You can’t have a ‘savior’ if you don’t need saving…

Jean Luc Picard.jpgOne of my favorite actors/people in the world is Sir Patrick Stewart. I know him best for his portrayal of Jean Luc Picard, from Star Trek: The Next Generation. However, throughout his career as an accomplished actor, Sir Patrick Stewart has become a champion of women’s rights in domestic violence and soldiers struggling with PTSD, in part because of his childhood with an alcoholic, abusive father struggling with PTSD and his mother who suffered abuse at his hand. Because of his tremendous acting ability, as well as his social activism, Patrick Stewart was knighted and became Sir Patrick Stewart.

Patrick Stewart.jpeg

I find ‘honorifics’, or titles signifying high standing or status, really kind of cool. Part of it is because they serve as a mini introduction. When you introduce yourself as “Dr. So and so”, I know that you have spent a lot of time studying. When I introduce myself as “Chaplain” or “Reverend” Feltz, it tells the person I’m meeting a little bit about me, and hopefully my character.  Continue reading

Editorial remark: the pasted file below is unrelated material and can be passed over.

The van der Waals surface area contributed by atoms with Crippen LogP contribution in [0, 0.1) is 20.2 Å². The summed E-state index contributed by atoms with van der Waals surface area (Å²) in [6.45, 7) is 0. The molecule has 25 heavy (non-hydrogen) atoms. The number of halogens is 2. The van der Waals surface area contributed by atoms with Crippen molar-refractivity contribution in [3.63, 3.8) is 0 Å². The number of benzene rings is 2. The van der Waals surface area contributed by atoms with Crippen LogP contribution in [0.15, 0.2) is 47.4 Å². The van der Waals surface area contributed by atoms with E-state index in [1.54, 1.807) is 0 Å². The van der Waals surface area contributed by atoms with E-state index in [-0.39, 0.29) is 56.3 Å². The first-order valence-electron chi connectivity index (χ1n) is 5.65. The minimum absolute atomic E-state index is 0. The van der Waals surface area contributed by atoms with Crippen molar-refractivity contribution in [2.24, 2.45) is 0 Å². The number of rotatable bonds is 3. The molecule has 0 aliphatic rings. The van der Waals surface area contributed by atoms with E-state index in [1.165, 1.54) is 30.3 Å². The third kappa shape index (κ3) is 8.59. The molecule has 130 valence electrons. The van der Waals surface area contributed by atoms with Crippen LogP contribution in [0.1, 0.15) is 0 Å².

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Heart attacks, gold, and Lent…

I once had a supervisor in the Army who had an interesting thing happen to him. When he found out that I worked in the operating rooms, he told me about the fact that he recently had a three-vessel bypass surgery, more commonly called a ‘triple bypass’. He said had the surgery done because his cardiologist noticed, during his annual check up, that his heart’s rhythm was off. In fact, his EKG revealed that he had actually had a heart attack, which he had been largely unaware of.